Contraband

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To say musicians like to use contraband could easily be interpreted as an attempt to malign the world's most important profession. To say they like to use Contraband is another story, or better yet another…
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To say musicians like to use contraband could easily be interpreted as an attempt to malign the world's most important profession. To say they like to use Contraband is another story, or better yet another band and another and another. Unlike the band name Joker, which seems to be the exclusive domain of hard rock and country rock bar bands, Contraband has had dealings as a moniker in genres ranging from fusion jazz to heavy metal to, in this case, the traditional Celtic scene. Featuring, among others, the brothers George and Billy Jackson, this Contraband gets its musical fix from a stash of Irish and Scottish folk music.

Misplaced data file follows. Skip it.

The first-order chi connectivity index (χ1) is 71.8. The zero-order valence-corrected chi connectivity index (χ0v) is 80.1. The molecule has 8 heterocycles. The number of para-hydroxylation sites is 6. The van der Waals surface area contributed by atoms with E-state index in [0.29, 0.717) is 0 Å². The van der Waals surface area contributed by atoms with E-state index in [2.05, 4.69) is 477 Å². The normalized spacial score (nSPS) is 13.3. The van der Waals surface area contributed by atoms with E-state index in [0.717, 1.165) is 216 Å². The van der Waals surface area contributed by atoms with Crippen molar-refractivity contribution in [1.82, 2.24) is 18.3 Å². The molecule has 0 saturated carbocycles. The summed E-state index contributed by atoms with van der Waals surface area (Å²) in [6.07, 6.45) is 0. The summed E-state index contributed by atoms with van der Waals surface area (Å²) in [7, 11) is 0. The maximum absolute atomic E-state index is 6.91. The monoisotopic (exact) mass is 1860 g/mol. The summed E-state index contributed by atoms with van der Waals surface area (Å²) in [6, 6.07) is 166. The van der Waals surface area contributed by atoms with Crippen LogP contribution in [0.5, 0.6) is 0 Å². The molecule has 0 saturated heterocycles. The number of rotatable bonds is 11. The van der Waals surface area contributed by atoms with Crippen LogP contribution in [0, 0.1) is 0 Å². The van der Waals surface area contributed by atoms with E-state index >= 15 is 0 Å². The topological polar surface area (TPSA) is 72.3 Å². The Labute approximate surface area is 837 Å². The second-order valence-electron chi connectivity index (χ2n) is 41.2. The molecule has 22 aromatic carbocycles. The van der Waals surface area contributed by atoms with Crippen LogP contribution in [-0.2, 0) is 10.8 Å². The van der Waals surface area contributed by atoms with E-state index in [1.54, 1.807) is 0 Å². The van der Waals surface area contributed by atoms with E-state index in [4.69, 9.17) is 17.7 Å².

Bandmember Mae McKenna claimed in one interview that the group was so enthusiastic about its music that the members sang and played together in the van on the way to and from gigs as well as on-stage. This might be a trifle exaggerated, but the band certainly could never have been faulted for a lack of energy, an aspect made apparent on their self-titled debut in 1974. The group's sound was seen as innovative in the spread of folk-rock ideology, one of the earliest bands to wear the Celtic rock kilt.

Despite the enduring potential of this concept, this Contraband busted up in 1975.